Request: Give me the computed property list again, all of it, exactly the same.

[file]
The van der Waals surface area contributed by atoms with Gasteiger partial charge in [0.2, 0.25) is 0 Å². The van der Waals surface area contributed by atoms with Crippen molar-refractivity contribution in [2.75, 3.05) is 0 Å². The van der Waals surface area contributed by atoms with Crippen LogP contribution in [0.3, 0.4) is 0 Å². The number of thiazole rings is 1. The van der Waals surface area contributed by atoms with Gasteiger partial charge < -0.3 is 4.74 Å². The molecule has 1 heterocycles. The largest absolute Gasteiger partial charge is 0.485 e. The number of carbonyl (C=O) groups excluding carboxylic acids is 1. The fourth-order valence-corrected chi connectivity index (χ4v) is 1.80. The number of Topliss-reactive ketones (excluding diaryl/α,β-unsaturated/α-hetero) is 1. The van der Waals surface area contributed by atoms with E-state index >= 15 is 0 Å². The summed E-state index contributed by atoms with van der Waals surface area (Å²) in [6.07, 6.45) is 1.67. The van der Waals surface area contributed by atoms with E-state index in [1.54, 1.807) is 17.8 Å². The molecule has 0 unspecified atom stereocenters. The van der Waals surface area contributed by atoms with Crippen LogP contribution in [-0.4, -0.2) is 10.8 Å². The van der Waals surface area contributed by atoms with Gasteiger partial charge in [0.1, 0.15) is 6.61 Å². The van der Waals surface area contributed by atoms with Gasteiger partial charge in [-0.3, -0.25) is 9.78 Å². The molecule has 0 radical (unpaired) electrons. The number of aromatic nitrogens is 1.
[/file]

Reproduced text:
The van der Waals surface area contributed by atoms with Gasteiger partial charge in [0.2, 0.25) is 0 Å². The van der Waals surface area contributed by atoms with Crippen molar-refractivity contribution in [2.75, 3.05) is 0 Å². The van der Waals surface area contributed by atoms with Crippen LogP contribution in [0.3, 0.4) is 0 Å². The number of thiazole rings is 1. The van der Waals surface area contributed by atoms with Gasteiger partial charge < -0.3 is 4.74 Å². The molecule has 1 heterocycles. The largest absolute Gasteiger partial charge is 0.485 e. The number of carbonyl (C=O) groups excluding carboxylic acids is 1. The fourth-order valence-corrected chi connectivity index (χ4v) is 1.80. The number of Topliss-reactive ketones (excluding diaryl/α,β-unsaturated/α-hetero) is 1. The van der Waals surface area contributed by atoms with E-state index >= 15 is 0 Å². The summed E-state index contributed by atoms with van der Waals surface area (Å²) in [6.07, 6.45) is 1.67. The van der Waals surface area contributed by atoms with E-state index in [1.54, 1.807) is 17.8 Å². The molecule has 0 unspecified atom stereocenters. The van der Waals surface area contributed by atoms with Crippen LogP contribution in [-0.4, -0.2) is 10.8 Å². The van der Waals surface area contributed by atoms with Gasteiger partial charge in [0.1, 0.15) is 6.61 Å². The van der Waals surface area contributed by atoms with Gasteiger partial charge in [-0.3, -0.25) is 9.78 Å². The molecule has 0 radical (unpaired) electrons. The number of aromatic nitrogens is 1.